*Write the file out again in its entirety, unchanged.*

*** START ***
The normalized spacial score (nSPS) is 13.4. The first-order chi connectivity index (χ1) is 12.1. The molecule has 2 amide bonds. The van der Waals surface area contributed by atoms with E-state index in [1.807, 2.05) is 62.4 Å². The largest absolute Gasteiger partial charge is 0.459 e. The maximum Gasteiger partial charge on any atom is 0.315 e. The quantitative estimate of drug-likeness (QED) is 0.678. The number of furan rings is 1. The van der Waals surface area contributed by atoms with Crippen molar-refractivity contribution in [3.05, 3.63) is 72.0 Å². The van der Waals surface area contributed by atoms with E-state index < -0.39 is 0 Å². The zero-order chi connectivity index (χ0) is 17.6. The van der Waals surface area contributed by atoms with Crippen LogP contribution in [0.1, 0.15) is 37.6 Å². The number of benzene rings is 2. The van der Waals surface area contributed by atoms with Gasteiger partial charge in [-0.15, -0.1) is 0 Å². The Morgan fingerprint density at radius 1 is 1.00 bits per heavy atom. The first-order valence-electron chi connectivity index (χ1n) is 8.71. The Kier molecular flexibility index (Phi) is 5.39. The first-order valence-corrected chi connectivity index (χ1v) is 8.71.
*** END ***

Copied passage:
The normalized spacial score (nSPS) is 13.4. The first-order chi connectivity index (χ1) is 12.1. The molecule has 2 amide bonds. The van der Waals surface area contributed by atoms with E-state index in [1.807, 2.05) is 62.4 Å². The largest absolute Gasteiger partial charge is 0.459 e. The maximum Gasteiger partial charge on any atom is 0.315 e. The quantitative estimate of drug-likeness (QED) is 0.678. The number of furan rings is 1. The van der Waals surface area contributed by atoms with Crippen molar-refractivity contribution in [3.05, 3.63) is 72.0 Å². The van der Waals surface area contributed by atoms with E-state index < -0.39 is 0 Å². The zero-order chi connectivity index (χ0) is 17.6. The van der Waals surface area contributed by atoms with Crippen LogP contribution in [0.1, 0.15) is 37.6 Å². The number of benzene rings is 2. The van der Waals surface area contributed by atoms with Gasteiger partial charge in [-0.15, -0.1) is 0 Å². The Morgan fingerprint density at radius 1 is 1.00 bits per heavy atom. The first-order valence-electron chi connectivity index (χ1n) is 8.71. The Kier molecular flexibility index (Phi) is 5.39. The first-order valence-corrected chi connectivity index (χ1v) is 8.71.